[19] reported that Nigeria has grappling issues of water scarcity across a number of its states, forcing infrastructure and long-term sustainability questions, leaving people with no other option but to acquire water from alternative sources such as wells and boreholes. For example in Makurdi, Benue State, [20] studied the contending issues of domestic water supply in the Metropolis. Their work investigated the various sources of water available in the area, its distribution across the various wards, its availability and frequency. Their findings revealed that increasing population has caused a serious water stress in the area and that the areas closer to the water board had more water supply than those areas that are farther away. In the same vein, [21] assessed access to potable water supply in Nigerian cities, evidenced from Yenagoa Metropolis of Bayelsa State. Their study was designed to determine households’ access to potable water supply in Yenagoa, in terms of quality and quantity. They revealed that both the quality and quantity of water supply in Yenagoa were inadequate.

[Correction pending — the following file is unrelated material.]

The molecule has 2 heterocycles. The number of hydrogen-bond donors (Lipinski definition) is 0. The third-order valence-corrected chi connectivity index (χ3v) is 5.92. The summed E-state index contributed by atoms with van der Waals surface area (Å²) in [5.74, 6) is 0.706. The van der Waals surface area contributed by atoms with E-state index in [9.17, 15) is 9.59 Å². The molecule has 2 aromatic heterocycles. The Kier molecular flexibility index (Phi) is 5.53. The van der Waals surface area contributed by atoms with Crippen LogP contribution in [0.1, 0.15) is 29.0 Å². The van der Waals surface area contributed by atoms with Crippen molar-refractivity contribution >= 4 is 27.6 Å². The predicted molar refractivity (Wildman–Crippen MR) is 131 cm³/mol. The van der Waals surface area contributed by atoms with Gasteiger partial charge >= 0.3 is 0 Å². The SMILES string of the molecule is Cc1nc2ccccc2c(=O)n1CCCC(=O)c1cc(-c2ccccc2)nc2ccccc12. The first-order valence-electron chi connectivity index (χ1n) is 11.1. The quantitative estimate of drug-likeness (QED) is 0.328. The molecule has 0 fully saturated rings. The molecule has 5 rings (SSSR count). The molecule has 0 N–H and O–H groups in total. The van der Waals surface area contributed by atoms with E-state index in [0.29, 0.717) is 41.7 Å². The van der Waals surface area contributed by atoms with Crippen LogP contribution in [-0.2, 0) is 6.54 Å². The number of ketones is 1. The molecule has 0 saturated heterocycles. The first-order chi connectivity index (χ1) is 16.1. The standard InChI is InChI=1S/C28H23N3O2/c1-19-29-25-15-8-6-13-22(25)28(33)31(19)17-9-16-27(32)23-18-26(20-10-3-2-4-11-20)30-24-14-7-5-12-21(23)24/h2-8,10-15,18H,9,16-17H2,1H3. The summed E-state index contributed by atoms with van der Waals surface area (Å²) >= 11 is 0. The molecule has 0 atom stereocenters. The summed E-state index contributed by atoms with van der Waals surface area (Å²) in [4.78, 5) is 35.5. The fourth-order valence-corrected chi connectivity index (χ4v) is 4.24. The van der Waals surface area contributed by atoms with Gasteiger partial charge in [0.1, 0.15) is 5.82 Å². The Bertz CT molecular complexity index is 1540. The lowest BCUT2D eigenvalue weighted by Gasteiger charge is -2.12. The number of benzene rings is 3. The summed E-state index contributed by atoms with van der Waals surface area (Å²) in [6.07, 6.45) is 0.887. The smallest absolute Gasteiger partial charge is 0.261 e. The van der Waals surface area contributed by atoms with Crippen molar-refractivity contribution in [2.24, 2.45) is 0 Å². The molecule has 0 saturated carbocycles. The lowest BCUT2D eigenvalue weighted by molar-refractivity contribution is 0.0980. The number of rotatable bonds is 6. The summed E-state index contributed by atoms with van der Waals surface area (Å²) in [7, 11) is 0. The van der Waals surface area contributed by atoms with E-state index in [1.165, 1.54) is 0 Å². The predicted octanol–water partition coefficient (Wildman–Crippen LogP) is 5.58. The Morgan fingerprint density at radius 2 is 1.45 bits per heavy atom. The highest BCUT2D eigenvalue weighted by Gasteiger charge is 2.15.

Further, [22] assessed access to safe water in Akure, Ondo State, Nigeria and revealed that, private hand dug wells were the major source of water supply in the city, most of which were not protected and treated and that the government at the state and local levels was not capable of satisfying the safe water needs of their citizenry especially as the relatively few water supply facilities provided by government were in a state of disrepair. On the way the public perceive access to safe and portable water supply, [12] studied the significant differences in perception on the basis of socio-demographic factors and geographical location in two major cities in Nigeria. They revealed that there were no significant differences in the way public view the issue of access to safe and potable water supply because many of them acknowledge, in the course of the study, that even though they are connected to water supply, yet they do not experience regular supply of potable water.